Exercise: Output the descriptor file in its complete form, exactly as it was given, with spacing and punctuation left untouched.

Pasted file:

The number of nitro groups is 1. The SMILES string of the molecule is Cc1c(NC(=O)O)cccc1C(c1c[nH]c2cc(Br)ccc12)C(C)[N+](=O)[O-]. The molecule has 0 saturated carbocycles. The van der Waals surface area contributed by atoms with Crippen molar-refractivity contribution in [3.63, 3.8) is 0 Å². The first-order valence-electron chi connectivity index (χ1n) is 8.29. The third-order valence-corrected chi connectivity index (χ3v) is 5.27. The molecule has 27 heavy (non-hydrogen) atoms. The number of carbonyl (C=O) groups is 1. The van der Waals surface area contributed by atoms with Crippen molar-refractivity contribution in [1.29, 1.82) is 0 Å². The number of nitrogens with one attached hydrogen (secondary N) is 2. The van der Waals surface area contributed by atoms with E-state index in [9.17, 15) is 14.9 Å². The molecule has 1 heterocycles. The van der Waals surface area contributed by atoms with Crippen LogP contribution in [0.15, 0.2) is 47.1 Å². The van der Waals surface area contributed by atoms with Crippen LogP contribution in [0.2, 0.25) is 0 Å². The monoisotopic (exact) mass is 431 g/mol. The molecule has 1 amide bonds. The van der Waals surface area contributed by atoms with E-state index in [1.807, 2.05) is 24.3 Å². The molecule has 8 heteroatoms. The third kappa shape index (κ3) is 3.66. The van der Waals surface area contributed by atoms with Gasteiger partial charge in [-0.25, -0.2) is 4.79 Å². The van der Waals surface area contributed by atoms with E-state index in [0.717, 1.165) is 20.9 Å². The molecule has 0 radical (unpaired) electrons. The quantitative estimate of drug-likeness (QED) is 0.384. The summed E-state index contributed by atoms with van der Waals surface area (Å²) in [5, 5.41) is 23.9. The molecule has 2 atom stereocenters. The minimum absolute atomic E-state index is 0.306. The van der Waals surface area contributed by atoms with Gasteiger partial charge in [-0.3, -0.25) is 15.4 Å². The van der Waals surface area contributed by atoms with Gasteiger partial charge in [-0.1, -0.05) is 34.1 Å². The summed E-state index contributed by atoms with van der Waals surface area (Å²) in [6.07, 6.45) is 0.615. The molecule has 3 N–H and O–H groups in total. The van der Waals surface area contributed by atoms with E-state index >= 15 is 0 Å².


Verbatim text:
The number of nitro groups is 1. The SMILES string of the molecule is Cc1c(NC(=O)O)cccc1C(c1c[nH]c2cc(Br)ccc12)C(C)[N+](=O)[O-]. The molecule has 0 saturated carbocycles. The van der Waals surface area contributed by atoms with Crippen molar-refractivity contribution in [3.63, 3.8) is 0 Å². The first-order valence-electron chi connectivity index (χ1n) is 8.29. The third-order valence-corrected chi connectivity index (χ3v) is 5.27. The molecule has 27 heavy (non-hydrogen) atoms. The number of carbonyl (C=O) groups is 1. The van der Waals surface area contributed by atoms with Crippen molar-refractivity contribution in [1.29, 1.82) is 0 Å². The number of nitrogens with one attached hydrogen (secondary N) is 2. The van der Waals surface area contributed by atoms with E-state index in [9.17, 15) is 14.9 Å². The molecule has 1 heterocycles. The van der Waals surface area contributed by atoms with Crippen LogP contribution in [0.15, 0.2) is 47.1 Å². The van der Waals surface area contributed by atoms with Crippen LogP contribution in [0.2, 0.25) is 0 Å². The monoisotopic (exact) mass is 431 g/mol. The molecule has 1 amide bonds. The van der Waals surface area contributed by atoms with E-state index in [1.807, 2.05) is 24.3 Å². The molecule has 8 heteroatoms. The third kappa shape index (κ3) is 3.66. The van der Waals surface area contributed by atoms with Gasteiger partial charge in [-0.25, -0.2) is 4.79 Å². The van der Waals surface area contributed by atoms with E-state index in [0.717, 1.165) is 20.9 Å². The molecule has 0 radical (unpaired) electrons. The quantitative estimate of drug-likeness (QED) is 0.384. The summed E-state index contributed by atoms with van der Waals surface area (Å²) in [5, 5.41) is 23.9. The molecule has 2 atom stereocenters. The minimum absolute atomic E-state index is 0.306. The van der Waals surface area contributed by atoms with Gasteiger partial charge in [-0.3, -0.25) is 15.4 Å². The van der Waals surface area contributed by atoms with Gasteiger partial charge in [-0.1, -0.05) is 34.1 Å². The summed E-state index contributed by atoms with van der Waals surface area (Å²) in [6.07, 6.45) is 0.615. The molecule has 3 N–H and O–H groups in total. The van der Waals surface area contributed by atoms with E-state index >= 15 is 0 Å².